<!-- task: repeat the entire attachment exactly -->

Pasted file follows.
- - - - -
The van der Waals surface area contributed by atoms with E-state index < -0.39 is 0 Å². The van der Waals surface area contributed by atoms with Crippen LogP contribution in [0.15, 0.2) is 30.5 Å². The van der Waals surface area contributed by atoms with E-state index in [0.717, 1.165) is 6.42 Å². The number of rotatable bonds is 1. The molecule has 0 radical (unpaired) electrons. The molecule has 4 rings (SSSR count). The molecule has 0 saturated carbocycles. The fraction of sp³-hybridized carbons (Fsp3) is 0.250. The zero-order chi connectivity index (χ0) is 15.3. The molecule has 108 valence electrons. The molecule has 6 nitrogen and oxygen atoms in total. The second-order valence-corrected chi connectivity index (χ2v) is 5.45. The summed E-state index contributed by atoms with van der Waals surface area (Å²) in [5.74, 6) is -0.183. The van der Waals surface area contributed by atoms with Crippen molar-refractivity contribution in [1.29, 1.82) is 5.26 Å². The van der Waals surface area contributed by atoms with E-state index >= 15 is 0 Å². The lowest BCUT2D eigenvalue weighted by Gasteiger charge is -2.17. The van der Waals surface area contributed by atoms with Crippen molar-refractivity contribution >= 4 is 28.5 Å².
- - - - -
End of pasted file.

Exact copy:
The van der Waals surface area contributed by atoms with E-state index < -0.39 is 0 Å². The van der Waals surface area contributed by atoms with Crippen LogP contribution in [0.15, 0.2) is 30.5 Å². The van der Waals surface area contributed by atoms with E-state index in [0.717, 1.165) is 6.42 Å². The number of rotatable bonds is 1. The molecule has 0 radical (unpaired) electrons. The molecule has 4 rings (SSSR count). The molecule has 0 saturated carbocycles. The fraction of sp³-hybridized carbons (Fsp3) is 0.250. The zero-order chi connectivity index (χ0) is 15.3. The molecule has 108 valence electrons. The molecule has 6 nitrogen and oxygen atoms in total. The second-order valence-corrected chi connectivity index (χ2v) is 5.45. The summed E-state index contributed by atoms with van der Waals surface area (Å²) in [5.74, 6) is -0.183. The van der Waals surface area contributed by atoms with Crippen molar-refractivity contribution in [1.29, 1.82) is 5.26 Å². The van der Waals surface area contributed by atoms with E-state index >= 15 is 0 Å². The lowest BCUT2D eigenvalue weighted by Gasteiger charge is -2.17. The van der Waals surface area contributed by atoms with Crippen molar-refractivity contribution >= 4 is 28.5 Å².